Shaw's book is largely a combination of recycling Kilgallen’s biographical material, his past writing about Melvin Belli, and trying to sell the reader on his remarkably unconvincing ideas about a Mob hit on JFK.
“A balanced, engaging, fascinating look at the slimy underbelly of the American power structure and the hired guns of the media who cover up for them,” writes Michael Le Flem.
Paul Bleau’s critical review of a book which argues that Carlos Marcello led the effort to assassinate JFK, sending Lee Harvey Oswald to Washington as part of a team meant to shoot the president from the Willard Hotel.
In my opinion, Newman offers one of the best medium-length treatments of the Congo crisis I have read, writes Jim DiEugenio.
John Kowalski reviews Michele Metta's book about Permindex, CMC and the role of Italian fascists and freemasons in the JFK assassination, and also looks at the Louis Bloomfield papers and the recent lawsuits over their release.
Gayle Nix Jackson's 2017 collection of investigative vignettes surrounding the assassination of JFK provides both new evidence for researchers and presents many old facts in a new light.
From Michael's conclusion: Ganis’ book is an uncomfortable, freewheeling careen down strange dead-end tracks, with unannounced detours through cold dark streets full of faceless characters, and later, journeys through mirror-filled fun houses of speculation, with a final twist and turn that spits you out right over Niagara Falls, barrel and all.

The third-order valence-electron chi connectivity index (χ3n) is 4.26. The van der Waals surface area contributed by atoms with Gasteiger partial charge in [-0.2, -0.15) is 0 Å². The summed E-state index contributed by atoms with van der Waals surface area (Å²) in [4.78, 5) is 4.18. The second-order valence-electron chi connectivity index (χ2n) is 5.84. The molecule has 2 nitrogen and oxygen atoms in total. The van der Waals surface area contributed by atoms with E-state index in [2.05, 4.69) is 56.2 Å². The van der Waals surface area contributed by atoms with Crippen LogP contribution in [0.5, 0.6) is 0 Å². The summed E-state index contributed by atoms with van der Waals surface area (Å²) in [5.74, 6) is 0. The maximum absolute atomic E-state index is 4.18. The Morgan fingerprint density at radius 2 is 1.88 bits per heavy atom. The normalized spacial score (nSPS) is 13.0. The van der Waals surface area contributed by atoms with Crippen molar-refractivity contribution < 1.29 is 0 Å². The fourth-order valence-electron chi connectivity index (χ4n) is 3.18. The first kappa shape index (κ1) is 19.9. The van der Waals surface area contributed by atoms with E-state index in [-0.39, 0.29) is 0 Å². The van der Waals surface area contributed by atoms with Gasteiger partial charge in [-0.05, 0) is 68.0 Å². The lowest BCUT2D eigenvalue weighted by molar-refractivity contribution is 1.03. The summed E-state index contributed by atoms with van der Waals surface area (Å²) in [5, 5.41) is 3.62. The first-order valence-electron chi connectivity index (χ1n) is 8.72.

Dr. Mantik states: “It is unique for me to write a second review, but too much remained unsaid after the first review. Wagner’s book clearly required more attention, especially since his profound mistakes are so often duplicated by the unenlightened mainstream media.”
We’ve lost. They’ve won. Everywhere except in the court of public opinion. It’s sort of like watching a heavyweight prize-fight and having the guy who was knocked out declared the winner. The Power Elite says, “The public be damned! Who cares what they think?” Well, we do. And so does Bob Groden, writes Frank Cassano in this review of the 2014 documentary film about his battles with the City of Dallas and the Sixth Floor Museum.
Michael Le Flem reviews a book about reporting on the JFK case by a reporter. The book starts out quite strong and rigorous, but about halfway through it goes off the rails. But the first part is worth reading.
The strength of the book lies in the tracing of the Oswald files through the CIA under Angleton’s dominion. No book on Angleton has done this before. And that is certainly a commendable achievement. Hopefully, this will become a staple of future Angleton scholarship, writes Jim DiEugenio.
The main reason why I am recommending this book is because it’s out there … I would much rather [regular, everyday people] bought a book like this one, than, say, one by Bill O’Reilly—or whoever the “other side’s” designated shill happens to be this week, observes Frank Cassano.
There is a long list of books about which it can be rightly said they have added nothing to our understanding of JFK’s murder because their authors placed their conclusions first and then twisted, warped, and distorted the details to fit. Wagner’s book undoubtedly belongs on that list, concludes Martin Hay.
Arnaldo Fernandez returns to wrap up his review of this miserable History Channel series with a searing look at the seventh episode, which adds insult to injury by pretending to be an update in response to the October 26, 2017 “final declassification” of JFK records.